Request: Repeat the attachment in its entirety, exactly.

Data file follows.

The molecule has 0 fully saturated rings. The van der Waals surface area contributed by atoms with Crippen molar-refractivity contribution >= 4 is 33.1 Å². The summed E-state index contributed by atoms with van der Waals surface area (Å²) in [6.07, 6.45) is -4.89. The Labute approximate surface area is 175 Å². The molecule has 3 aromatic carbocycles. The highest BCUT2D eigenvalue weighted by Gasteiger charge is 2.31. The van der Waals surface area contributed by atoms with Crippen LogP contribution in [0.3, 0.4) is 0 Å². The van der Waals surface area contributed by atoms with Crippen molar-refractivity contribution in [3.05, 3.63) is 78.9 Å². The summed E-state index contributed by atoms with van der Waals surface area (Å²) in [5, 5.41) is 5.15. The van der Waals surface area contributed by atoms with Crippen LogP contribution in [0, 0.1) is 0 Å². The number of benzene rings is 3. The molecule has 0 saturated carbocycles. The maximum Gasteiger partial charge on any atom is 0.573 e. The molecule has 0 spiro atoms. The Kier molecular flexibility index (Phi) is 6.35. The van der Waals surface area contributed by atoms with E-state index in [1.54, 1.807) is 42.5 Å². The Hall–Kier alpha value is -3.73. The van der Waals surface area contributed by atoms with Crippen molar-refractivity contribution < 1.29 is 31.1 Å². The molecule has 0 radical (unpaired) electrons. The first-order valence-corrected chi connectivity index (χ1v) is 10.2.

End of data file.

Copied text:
The molecule has 0 fully saturated rings. The van der Waals surface area contributed by atoms with Crippen molar-refractivity contribution >= 4 is 33.1 Å². The summed E-state index contributed by atoms with van der Waals surface area (Å²) in [6.07, 6.45) is -4.89. The Labute approximate surface area is 175 Å². The molecule has 3 aromatic carbocycles. The highest BCUT2D eigenvalue weighted by Gasteiger charge is 2.31. The van der Waals surface area contributed by atoms with Crippen LogP contribution in [0.3, 0.4) is 0 Å². The van der Waals surface area contributed by atoms with Crippen molar-refractivity contribution in [3.05, 3.63) is 78.9 Å². The summed E-state index contributed by atoms with van der Waals surface area (Å²) in [5, 5.41) is 5.15. The van der Waals surface area contributed by atoms with Crippen LogP contribution in [0, 0.1) is 0 Å². The number of benzene rings is 3. The molecule has 0 saturated carbocycles. The maximum Gasteiger partial charge on any atom is 0.573 e. The molecule has 0 spiro atoms. The Kier molecular flexibility index (Phi) is 6.35. The van der Waals surface area contributed by atoms with E-state index in [1.54, 1.807) is 42.5 Å². The Hall–Kier alpha value is -3.73. The van der Waals surface area contributed by atoms with Crippen molar-refractivity contribution < 1.29 is 31.1 Å². The molecule has 0 radical (unpaired) electrons. The first-order valence-corrected chi connectivity index (χ1v) is 10.2.